IT was an act of selfless heroism that symbolised the qualities that still endear nurses to the British people.
Now the next generation of nurses are to honour Edith Cavell, a First World War nurse executed for saving lives.
She was shot by a German firing squad in October 1915 for helping more than 200 Allied soldiers escape in occupied Belgium.
Student nurse Bethany Walker, 22, will join 100 others in a bid to climb Canada’s 3,363-metre Mount Edith Cavell next August for a charity in the nurse’s honour.
Miss Walker, a former pupil of Wood Green School, Witney, said: “It is the acts of pure kind-heartedness like this that inspire me to be the best nurse I can and to touch as many lives as possible without judgment, like she did.”
Canada’s 3,363-metre Mount Edith Cavell, which Miss Walker will attempt to climb
Miss Walker, a nursing student at Southampton University, is due to start her nursing career in the cardiac unit of Oxford’s John Radcliffe Hospital in September.
Sister to brothers Daniel, 25, Sam, 21, and sister Lauren, 17, Miss Walker said: “I have been looking for something exciting, something challenging, for a while and read up on the back story.”
Miss Walker has been inspired by her care home assistant mother Sue, adding: “I can’t imagine doing anything else and know I have done my absolute best to make things better for others. It is just helping people. I have always been that kind of mum figure.”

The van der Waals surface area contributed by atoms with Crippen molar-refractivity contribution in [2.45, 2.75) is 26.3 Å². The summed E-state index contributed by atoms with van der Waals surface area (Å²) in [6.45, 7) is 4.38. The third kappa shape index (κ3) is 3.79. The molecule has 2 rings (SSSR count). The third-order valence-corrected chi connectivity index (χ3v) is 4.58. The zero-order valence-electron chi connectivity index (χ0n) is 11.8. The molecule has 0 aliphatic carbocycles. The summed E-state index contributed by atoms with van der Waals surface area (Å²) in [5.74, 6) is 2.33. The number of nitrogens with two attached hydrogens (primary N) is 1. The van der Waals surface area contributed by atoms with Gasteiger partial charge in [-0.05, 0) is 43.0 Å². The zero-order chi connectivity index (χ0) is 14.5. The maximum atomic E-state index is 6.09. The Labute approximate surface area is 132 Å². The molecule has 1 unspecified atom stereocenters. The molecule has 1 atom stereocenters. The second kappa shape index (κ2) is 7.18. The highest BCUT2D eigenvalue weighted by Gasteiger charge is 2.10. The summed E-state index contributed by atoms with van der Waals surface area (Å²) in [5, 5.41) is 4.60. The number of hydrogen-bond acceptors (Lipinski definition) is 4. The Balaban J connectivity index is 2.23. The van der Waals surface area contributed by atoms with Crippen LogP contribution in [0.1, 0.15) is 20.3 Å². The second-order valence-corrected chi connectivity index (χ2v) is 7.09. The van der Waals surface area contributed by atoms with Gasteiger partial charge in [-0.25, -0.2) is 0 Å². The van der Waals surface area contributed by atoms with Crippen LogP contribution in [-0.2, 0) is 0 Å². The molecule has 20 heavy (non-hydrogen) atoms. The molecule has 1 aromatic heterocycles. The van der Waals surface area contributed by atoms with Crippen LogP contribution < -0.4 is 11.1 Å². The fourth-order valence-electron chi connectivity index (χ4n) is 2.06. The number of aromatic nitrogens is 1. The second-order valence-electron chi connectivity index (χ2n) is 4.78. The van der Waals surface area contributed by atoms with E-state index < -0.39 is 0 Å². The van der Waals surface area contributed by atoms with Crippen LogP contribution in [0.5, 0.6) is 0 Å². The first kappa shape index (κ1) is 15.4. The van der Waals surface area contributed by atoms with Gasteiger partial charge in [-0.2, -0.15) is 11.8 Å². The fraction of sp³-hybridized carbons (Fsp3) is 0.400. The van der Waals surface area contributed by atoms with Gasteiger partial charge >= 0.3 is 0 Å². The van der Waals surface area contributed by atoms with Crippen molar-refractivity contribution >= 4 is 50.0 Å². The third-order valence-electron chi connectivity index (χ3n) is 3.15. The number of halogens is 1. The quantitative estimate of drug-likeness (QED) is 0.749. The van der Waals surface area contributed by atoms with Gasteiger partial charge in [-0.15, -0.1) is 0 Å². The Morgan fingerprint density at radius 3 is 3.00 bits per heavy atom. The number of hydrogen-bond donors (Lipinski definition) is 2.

A half-marathon in Bournemouth in October and a trek up Wales’s 1,085-metre Mount Snowdon with her mother are among her preparations.
“I think it’s going to be hard work but I’m hoping I will thrive on the challenge.”
The charity, The Nation’s Fund for Nurses, was set up in 1917 amid an international outcry over Edith Cavell’s death and is now known as the Cavell Nurses’ Trust.
It provides funds to help nurses, midwives and healthcare assistants “in their time of need”.
The Redditch-based charity wants each climber to raise £5,000 as part of a bid to raise £3m by next October.
Charity patron and broadcaster Loyd Grossman said: “Edith Cavell was an important figure whose humanity and compassion for the injured and sick on both sides of the conflict during the First World War shone through a very dark time in history.
“These qualities still have the power to inspire us today.”
EDITH CAVELL FACTFILE
- Edith Cavell, below, was born in Swardeston, near Norwich, Norfolk, on December 4, 1865.
- Nursing her father, Rev Frederick Cavell back to health from a brief illness in 1895 helped her resolve to take up a career in nursing.
- She went to Brussels to work at the Ecole Belge d'Infirmieres Diplomees school for lay nurses.
- By 1912 she was providing nurses for three hospitals, 24 communal schools and 13 kindergartens.
- With the outbreak of war her clinic became a Red Cross Hospital, where she began harbouring allied soldiers and ensuring their move to neutral territory in Holland.
- She was interned after two members of the escape route team were arrested on July 31, 1915, and gave details of the operation when told other prisoners had confessed.
- She was executed on October 12, 1915.
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